Surprisingly, the first-generation Audi TT has never gotten the proper Curbside Classic treatment, despite no fewer than two of this site’s contributors having owned one at some point (here, and one that I briefly owned). I’ve been meaning to correct this situation for a while now, especially now that the earliest models are approaching 20 years of age: I’ve just been waiting for the right car to come along. That problem finally solved itself when I recently snagged this stunning Denim Blue example in a parking lot. I could tell right away it was an early production model, lacking the rear spoiler that was added early on, as we shall see. When I got home and ran the VIN, I confirmed that it was an early 2000 model (the second model year of production).
Retro style was all the rage in the 1990s and early 2000s: While Chrysler and GM were looking back to the 1940s for inspiration with their pontoon-fendered PT Cruiser and HHR (respectively), Audi was reaching back a bit further for inspiration for their retro concepts: the aluminum-bodied Auto Union streamliners of the 1930s. The first of these was the Avus quattro, created by legendary designer J Mays, which debuted at the 1991 Tokyo Motor Show.
Following in the success of the Avus (and with encouragement from Ferdinand Piëch), Audi decided to commission a production-ready concept using similar 1930s inspired themes, built on the VW PQ34 (A4) platform. (Ed. Note: “A4” in this case refers to the VW Group’s previous platform naming convention, not the Audi A4 model. The TT is based on the platform that underpins the VW Golf, Jetta, New Beetle etc. and not that which underpins the Audi A4 model.) As with the Avus, the design of this concept was largely an American creation, being penned by Freeman Thomas in the Volkswagen Design Center in California. Freeman’s boss at the time was the aforementioned J. Mays, with whom Freeman previously collaborated on the design of the VW New Beetle. You can see some hints of the New Beetle in the design of the TT, especially around the rear roofline of the coupe.
The Audi TT Concept first appeared in 1995 at the Frankfurt International Auto Show as a coupe, and later that year at the Tokyo Motor Show as a roadster. It was actually closer to production-ready then most people suspected at the time: The production model that arrived in showrooms in September of 1998 was surprisingly similar to the concept. The biggest difference was the addition of a quarter window to each of the rear roof pillars. In my eyes, the additional windows are a considerable improvement: This reduced the visual bulk of the rear roof pillar, and gives a more flowing look by having the glass follow the same curves as the roofline. You can see this effect particularly well in the hero photo at the beginning of this article.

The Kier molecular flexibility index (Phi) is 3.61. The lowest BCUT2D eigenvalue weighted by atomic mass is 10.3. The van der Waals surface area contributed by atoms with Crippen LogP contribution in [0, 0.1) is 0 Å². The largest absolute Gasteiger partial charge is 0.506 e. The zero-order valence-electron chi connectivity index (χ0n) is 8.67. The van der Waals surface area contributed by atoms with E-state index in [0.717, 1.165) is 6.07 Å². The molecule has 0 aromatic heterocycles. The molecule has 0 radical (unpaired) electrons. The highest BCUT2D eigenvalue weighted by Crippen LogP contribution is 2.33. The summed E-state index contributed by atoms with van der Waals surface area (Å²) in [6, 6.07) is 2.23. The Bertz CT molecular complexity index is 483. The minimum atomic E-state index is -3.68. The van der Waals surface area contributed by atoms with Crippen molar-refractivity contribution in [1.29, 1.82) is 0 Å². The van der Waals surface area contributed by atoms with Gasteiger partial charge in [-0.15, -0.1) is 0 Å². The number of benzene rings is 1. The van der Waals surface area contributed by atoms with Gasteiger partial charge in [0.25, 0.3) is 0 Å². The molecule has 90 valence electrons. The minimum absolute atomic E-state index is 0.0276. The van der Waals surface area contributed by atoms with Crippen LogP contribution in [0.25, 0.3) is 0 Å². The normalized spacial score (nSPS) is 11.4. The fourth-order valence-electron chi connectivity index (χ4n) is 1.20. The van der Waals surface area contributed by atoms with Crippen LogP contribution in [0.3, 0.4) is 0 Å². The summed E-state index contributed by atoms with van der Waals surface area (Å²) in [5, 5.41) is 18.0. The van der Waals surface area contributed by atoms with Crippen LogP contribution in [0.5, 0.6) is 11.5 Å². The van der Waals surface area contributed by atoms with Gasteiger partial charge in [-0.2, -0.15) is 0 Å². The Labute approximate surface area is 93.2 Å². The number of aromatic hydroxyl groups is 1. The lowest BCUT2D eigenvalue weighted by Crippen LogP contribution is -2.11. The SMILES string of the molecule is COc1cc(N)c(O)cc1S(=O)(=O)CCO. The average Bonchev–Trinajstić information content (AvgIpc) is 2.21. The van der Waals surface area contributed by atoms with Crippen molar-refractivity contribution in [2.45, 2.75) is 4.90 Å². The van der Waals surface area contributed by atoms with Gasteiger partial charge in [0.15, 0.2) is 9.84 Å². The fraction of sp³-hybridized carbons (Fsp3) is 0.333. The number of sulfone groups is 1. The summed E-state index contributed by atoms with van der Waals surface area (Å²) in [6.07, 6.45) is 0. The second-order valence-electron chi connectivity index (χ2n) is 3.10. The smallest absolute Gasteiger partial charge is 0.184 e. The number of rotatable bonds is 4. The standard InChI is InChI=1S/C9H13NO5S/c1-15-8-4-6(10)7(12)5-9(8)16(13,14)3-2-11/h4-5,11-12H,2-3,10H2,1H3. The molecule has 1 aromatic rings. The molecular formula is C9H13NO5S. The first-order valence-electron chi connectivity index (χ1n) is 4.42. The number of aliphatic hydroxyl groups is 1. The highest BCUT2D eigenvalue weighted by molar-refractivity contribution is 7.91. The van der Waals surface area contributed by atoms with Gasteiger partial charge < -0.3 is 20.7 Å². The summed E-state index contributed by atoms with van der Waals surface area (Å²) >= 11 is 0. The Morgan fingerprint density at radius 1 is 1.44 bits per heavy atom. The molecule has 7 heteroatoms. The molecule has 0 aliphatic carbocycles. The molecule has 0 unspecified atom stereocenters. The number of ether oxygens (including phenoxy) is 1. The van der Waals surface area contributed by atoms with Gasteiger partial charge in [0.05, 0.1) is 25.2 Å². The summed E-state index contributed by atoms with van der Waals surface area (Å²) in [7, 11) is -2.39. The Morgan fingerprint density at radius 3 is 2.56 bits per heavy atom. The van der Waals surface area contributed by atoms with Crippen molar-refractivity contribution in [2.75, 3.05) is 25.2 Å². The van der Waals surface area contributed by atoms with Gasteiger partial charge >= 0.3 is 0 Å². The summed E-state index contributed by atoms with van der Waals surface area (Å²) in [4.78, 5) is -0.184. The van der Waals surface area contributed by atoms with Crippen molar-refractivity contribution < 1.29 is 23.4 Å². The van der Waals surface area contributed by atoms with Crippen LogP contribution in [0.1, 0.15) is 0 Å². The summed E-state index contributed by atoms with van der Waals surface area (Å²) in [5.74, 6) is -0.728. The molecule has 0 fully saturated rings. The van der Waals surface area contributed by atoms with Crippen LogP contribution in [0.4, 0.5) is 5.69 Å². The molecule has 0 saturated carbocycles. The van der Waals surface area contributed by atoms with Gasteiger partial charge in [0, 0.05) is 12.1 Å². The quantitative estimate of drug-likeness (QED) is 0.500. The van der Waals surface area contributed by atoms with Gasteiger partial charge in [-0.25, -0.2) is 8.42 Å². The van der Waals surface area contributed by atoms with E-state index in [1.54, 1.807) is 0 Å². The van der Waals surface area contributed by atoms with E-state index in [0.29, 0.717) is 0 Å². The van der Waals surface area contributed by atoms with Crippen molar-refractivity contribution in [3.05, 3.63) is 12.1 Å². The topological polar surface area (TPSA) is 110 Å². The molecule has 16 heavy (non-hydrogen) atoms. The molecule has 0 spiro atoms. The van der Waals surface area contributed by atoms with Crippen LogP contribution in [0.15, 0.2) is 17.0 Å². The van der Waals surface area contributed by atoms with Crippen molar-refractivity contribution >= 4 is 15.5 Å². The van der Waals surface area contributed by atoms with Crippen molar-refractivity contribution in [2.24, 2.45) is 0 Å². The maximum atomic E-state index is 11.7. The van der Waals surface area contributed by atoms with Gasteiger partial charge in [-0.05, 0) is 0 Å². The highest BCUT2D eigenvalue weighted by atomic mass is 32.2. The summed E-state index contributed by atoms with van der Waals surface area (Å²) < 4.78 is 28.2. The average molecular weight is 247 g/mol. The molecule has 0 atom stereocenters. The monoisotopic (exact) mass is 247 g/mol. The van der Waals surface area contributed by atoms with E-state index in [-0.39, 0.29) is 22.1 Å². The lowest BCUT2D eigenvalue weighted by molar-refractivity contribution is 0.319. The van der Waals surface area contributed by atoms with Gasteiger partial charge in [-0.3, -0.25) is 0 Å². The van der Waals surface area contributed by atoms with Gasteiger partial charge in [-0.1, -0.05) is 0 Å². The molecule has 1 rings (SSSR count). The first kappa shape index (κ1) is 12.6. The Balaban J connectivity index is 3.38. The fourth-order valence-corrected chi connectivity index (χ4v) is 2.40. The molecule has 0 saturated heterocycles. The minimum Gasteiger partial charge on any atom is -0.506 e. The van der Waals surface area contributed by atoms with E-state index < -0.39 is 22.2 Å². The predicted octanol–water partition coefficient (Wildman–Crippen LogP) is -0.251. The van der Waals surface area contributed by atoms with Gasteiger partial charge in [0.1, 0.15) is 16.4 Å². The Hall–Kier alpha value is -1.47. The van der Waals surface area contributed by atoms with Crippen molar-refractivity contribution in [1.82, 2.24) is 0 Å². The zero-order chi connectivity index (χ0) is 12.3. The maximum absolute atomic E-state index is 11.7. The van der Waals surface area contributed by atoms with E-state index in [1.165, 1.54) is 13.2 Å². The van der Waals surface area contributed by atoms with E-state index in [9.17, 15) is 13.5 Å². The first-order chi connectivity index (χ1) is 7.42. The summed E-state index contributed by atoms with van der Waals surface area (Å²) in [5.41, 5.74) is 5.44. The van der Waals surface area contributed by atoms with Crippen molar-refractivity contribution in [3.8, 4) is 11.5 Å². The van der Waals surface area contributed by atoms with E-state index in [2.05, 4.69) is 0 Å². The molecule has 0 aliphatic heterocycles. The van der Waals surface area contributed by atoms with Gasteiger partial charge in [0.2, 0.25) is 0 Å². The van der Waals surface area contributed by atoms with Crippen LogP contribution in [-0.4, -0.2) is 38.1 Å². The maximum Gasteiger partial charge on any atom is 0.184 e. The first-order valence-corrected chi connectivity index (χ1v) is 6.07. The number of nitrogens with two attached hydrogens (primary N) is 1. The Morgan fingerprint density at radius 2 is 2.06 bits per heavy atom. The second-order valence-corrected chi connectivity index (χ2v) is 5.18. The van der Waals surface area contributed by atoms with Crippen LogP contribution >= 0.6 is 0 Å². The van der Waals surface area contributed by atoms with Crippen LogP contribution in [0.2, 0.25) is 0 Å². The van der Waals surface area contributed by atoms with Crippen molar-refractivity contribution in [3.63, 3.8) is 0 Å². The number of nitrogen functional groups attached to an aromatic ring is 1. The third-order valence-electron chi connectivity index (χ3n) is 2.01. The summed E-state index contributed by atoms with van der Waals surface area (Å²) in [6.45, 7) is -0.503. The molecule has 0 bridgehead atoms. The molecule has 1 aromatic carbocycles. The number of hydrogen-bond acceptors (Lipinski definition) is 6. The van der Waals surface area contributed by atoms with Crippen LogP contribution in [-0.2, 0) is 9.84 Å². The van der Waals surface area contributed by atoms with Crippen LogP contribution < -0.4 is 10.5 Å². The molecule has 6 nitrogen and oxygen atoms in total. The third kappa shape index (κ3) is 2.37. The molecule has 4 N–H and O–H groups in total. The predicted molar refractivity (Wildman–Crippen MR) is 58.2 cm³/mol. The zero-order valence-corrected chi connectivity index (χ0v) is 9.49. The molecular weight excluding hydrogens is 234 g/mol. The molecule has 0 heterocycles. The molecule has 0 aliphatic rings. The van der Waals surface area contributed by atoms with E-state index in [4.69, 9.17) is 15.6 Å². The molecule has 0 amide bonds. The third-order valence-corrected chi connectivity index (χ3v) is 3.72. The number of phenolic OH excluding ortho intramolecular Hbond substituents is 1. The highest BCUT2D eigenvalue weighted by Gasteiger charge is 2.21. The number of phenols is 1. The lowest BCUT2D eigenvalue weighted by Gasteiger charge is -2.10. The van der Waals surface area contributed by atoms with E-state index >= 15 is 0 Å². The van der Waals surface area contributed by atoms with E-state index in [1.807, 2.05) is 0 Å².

The TT launched in the US in mid-1999 with a base price of $32,775 (equivalent to $50,511 in 2019). Initially, the TT was available with just two powertrain combinations: The base, front-wheel drive model came with a version of the VW Group’s turbocharged 20-valve 1.8L inline-four, mounted transversely, good for 180 hp and 193 lb-ft. of torque. Opt for the Haldex “quattro” all-wheel drive, and the power output of the 1.8T jumped to 225 hp and 206 lb-ft. thanks to a slightly larger turbo and extra intercooler. In either case, the only available transmission was a stick shift (5 gears for the FWD and six for the Quattro), something that would be inconceivable today.
Running changes over the course of the first generation were minor: A convertible was added in 2000 (all 1999 TTs were coupes). During the 2000 model year, electronic stability control was made standard, and a rear spoiler was added to address high-speed instability issues resulting from the drooping trunkline and its commensurate lack of downforce. In 2003, a six-speed Tiptronic was added for those unwilling to shift their own gears. And in 2005, a 247 hp 3.2L VR6 with a six-speed DSG became the top powertrain offering.
Back to our featured car. In true Curbside Classic fashion, it is clearly someone’s daily driver. It appears to be a relatively low-spec model, with the base 180 HP 1.8L turbocharged four and front-wheel drive (as indicated by the single exhaust tip and lack of Quattro badging). It was fitted with Sumitomo all-season tires that had so many sipes on them that at first, I thought they were snow tires. But what really drew me to this particular example was its stunning Denim Blue color, and I’m not generally a fan of blue cars. So many of these Audi TTs came in achromatic shades of black, silver, and grey that I am surprised whenever I see one in an actual color like this.
The polarizing styling of the Audi TT is a love-it or hate-it affair, and by now it should be pretty clear where my heart is. While I love all of the first-generation TTs, the early production run coupes without the spoiler are my favorite. To my eye, the spoiler ruins the otherwise flowing lines of the car. Audi came up with a much more elegant solution to this problem with the motorized rear spoiler introduced in the second-generation model, which deploys only when needed (at speeds above 70 mph), and then retracts again once you get below 40 mph.
Unfortunately, the future for the TT (at least as we know it) is not bright. A perennial slow-seller, Audi is lucky to sell 250 of them in the US on a good month. Indeed, Audi has already confirmed that the current third-generation model of the sports coupe will be the last. As of this writing, rumors are swirling that in the future the TT name will be affixed to (what else), a BEV crossover, as Audi (like most other automakers), looks to electrify their fleet and fill their showrooms with an ever-increasing array of SUVs. The proposed name for this crossover? eTTron.